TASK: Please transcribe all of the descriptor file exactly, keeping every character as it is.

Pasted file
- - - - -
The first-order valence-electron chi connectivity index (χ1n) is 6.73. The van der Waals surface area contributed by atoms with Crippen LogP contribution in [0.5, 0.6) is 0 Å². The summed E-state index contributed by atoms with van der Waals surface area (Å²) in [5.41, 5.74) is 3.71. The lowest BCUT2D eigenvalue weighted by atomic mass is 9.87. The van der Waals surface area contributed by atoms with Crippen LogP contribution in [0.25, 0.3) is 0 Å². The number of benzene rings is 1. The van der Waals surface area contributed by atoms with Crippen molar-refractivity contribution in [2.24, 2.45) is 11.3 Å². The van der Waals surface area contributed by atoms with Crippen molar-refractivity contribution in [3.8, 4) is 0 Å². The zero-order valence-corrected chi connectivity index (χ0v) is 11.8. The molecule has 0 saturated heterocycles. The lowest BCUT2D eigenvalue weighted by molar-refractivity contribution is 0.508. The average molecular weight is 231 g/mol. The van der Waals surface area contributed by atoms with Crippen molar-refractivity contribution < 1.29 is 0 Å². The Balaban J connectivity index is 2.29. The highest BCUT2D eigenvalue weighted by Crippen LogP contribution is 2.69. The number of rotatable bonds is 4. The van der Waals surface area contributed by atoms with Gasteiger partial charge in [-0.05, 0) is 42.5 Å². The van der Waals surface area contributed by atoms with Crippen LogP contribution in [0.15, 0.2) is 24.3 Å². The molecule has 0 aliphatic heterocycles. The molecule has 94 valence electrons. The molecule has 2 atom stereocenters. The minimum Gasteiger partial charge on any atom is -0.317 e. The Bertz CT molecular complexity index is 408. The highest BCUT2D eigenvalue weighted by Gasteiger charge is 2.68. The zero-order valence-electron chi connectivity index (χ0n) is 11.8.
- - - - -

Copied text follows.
The first-order valence-electron chi connectivity index (χ1n) is 6.73. The van der Waals surface area contributed by atoms with Crippen LogP contribution in [0.5, 0.6) is 0 Å². The summed E-state index contributed by atoms with van der Waals surface area (Å²) in [5.41, 5.74) is 3.71. The lowest BCUT2D eigenvalue weighted by atomic mass is 9.87. The van der Waals surface area contributed by atoms with Crippen LogP contribution in [0.25, 0.3) is 0 Å². The number of benzene rings is 1. The van der Waals surface area contributed by atoms with Crippen molar-refractivity contribution in [2.24, 2.45) is 11.3 Å². The van der Waals surface area contributed by atoms with Crippen molar-refractivity contribution in [3.8, 4) is 0 Å². The zero-order valence-corrected chi connectivity index (χ0v) is 11.8. The molecule has 0 saturated heterocycles. The lowest BCUT2D eigenvalue weighted by molar-refractivity contribution is 0.508. The average molecular weight is 231 g/mol. The van der Waals surface area contributed by atoms with Crippen molar-refractivity contribution < 1.29 is 0 Å². The Balaban J connectivity index is 2.29. The highest BCUT2D eigenvalue weighted by Crippen LogP contribution is 2.69. The number of rotatable bonds is 4. The van der Waals surface area contributed by atoms with Gasteiger partial charge in [-0.05, 0) is 42.5 Å². The van der Waals surface area contributed by atoms with Crippen LogP contribution in [0.15, 0.2) is 24.3 Å². The molecule has 0 aliphatic heterocycles. The molecule has 94 valence electrons. The molecule has 2 atom stereocenters. The minimum Gasteiger partial charge on any atom is -0.317 e. The Bertz CT molecular complexity index is 408. The highest BCUT2D eigenvalue weighted by Gasteiger charge is 2.68. The zero-order valence-electron chi connectivity index (χ0n) is 11.8.